FIG. is a block diagram and schematic showing the present Flight Crew Response Monitor (FCRM) which utilizes Flight Management Computer (FMC) systems;
FIG. 2 is a flow chart showing the overall processing logic utilized during flight of the aircraft;
FIG. 3 is a flow chart schematically showing operation of the flight crew response monitor logic during route deviation;
FIG. 4 is a flow chart schematically showing the operations of the profile deviation monitor logic utilized during cruise when engaged in the FMC vertical navigation mode (VNAV);
FIG. 5 is a flow chart schematically showing the autopilot deviation monitor logic and,
FIG. 6 is a flow chart schematically showing operation of the activity monitor logic of the present flight crew response monitor system.
The Flight Crew Response Monitor (FCRM), shown schematically in FIG. 1, utilizes Flight Management Computer (FMC) hardware and 12 utilized at present on commercial aircraft. The FMC derives a horizontal route over the earth's surface based on pilot selected waypoints, airways and terminal area procedures which the pilot can then select as the active route to be flown. Furthermore, the pilot can command the FMC to control the aircraft to follow this active route by engaging the FMC lateral navigation (LNAV) mode. With LNAV engaged, the FMC sends roll control signals to the autopilot which thereby controls the direction of flight. The FMC also computes the optimum vertical profile, subject to pilot modification, including optimum speeds, cruise altitudes and the optimum point at which to begin the descent from cruise to arrive at the runway with minimum fuel wastage. This optimum point is referred to as the top of descent point. The pilot can command the FMC to control the aircraft to follow the optimum or pilot modified vertical profile by engaging the FMC vertical navigation (VNAV) mode. With VNAV engaged, the FMC send pitch control signals to the autopilot, and thrust or speed control signals to the autothrottle, which thereby control the speed and altitude of the aircraft. Software is added to the FMCs to provide profile departure detection, crew activity and flight progress monitoring, and alert triggering. Discrete signals are passed to crew alerting display 7 and warning system 14 which generate visual and aural alerts respectively. Discrete signals from communications panels 6, 9, and 10 to the FMCs are added to identify when a pilot is talking on a radio.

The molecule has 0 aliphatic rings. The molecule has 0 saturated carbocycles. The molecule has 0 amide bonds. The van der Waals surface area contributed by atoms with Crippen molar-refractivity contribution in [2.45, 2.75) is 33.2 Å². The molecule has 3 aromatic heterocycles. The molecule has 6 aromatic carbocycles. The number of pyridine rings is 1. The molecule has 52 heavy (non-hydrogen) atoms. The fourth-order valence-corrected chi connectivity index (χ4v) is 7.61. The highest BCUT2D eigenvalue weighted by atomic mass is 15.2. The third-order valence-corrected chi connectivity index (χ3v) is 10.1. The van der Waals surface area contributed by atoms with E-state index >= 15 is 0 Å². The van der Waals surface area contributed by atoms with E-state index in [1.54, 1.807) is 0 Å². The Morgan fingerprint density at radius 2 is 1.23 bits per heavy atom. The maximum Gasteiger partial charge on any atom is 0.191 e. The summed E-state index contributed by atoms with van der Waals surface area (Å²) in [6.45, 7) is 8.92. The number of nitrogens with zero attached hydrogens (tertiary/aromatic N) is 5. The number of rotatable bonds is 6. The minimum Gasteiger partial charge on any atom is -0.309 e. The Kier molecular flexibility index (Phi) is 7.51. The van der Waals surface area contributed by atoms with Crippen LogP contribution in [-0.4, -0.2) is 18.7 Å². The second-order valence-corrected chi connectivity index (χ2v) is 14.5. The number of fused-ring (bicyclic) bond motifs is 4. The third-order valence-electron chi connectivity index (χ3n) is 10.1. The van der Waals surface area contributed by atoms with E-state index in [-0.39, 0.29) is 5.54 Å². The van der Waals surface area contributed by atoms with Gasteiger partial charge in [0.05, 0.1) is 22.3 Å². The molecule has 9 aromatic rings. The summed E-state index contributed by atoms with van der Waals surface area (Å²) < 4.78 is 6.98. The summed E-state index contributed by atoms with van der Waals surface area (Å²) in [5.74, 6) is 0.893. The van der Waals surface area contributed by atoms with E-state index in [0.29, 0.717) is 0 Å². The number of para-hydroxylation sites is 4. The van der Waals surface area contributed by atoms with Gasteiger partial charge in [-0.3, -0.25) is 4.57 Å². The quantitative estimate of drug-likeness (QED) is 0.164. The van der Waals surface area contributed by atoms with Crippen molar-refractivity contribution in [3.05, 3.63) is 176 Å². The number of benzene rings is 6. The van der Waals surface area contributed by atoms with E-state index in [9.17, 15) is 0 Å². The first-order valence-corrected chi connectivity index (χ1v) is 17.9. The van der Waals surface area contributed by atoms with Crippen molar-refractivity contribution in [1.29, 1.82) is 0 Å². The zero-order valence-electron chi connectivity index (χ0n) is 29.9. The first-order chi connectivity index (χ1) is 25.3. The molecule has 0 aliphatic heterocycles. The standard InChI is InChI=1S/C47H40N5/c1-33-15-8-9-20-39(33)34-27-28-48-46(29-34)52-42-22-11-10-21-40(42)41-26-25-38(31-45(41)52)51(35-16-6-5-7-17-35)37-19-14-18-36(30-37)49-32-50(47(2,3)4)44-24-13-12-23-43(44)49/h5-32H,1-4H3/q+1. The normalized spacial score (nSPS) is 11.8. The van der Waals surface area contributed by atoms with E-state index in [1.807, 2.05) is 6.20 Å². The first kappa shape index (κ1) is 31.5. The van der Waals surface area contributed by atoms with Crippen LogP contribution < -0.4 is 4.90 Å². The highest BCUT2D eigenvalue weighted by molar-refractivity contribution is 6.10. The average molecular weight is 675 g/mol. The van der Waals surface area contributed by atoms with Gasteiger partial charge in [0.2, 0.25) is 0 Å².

Logic is implemented in the FMCs because they already compute the planned lateral route and vertical flight profile and because they receive the signal inputs needed to detect crew activity. Specifically, as shown in FIG. 1 they receive digital signals indicating any pilot switch actuation on EFIS control panels 1 and 4, Mode Control Panel 2, EICAS control panel 3, Control Display Units 5 and 8 and communications panels 6, 9, and 10. The added logic is described in FIGS. 2 through 6.
FIG. 2 shows the overall processing logic which would be employed in flight. The FMCs would cycle through the logic approximately once per second, with the deviation monitor logic being invoked on each pass and the crew activity monitor invoked only during cruise.
The route deviation monitor described in FIG. 3 is invoked inflight whenever an FMC computed route has been activated. It is designed to trigger the crew response alert when the airplane:
1. Begins to fly away from a previously captured route with the FMC lateral navigation mode (LNAV) engaged.
2. Is not closing with the route for over five minutes with LNAV armed. (Pilot cancellable for up to 30 minutes).
3. Has been in the cruise phase without LNAV engaged but with an active route, and has not been closing with that route for more than 30 minutes.
The first condition would result from an FMC or autopilot inability to stay on course. The last two guard against the crew getting side-tracked and neglecting to capture the active route.
The profile deviation monitor described in FIG. 4 is invoked during cruise when engaged in the FMC vertical navigation mode (VNAV). In this situation, the FMC controls pitch and thrust, thereby controlling speed and altitude. It captures and holds the scheduled cruise altitude and speed. An altitude deviation message is generated if it fails to close with the cruise altitude or deviates more than 100 feet after closing, regardless of whether the cause is lack of control or lack of airplane performance capability. Jet engines have been known to gradually lose thrust in a way which might go undetected by an inattentive crew until performance deterioration forces a recovery maneuver to be flown. For earlier crew awareness, a thrust deviation message is generated when an engine is unable to deliver at least 95% of target thrust. Similarly, a speed deviation message is generated when the airplane is unable to close to and maintain target speed within ten knots. When any of these deviation messages are generated, the crew response warning is immediately triggered.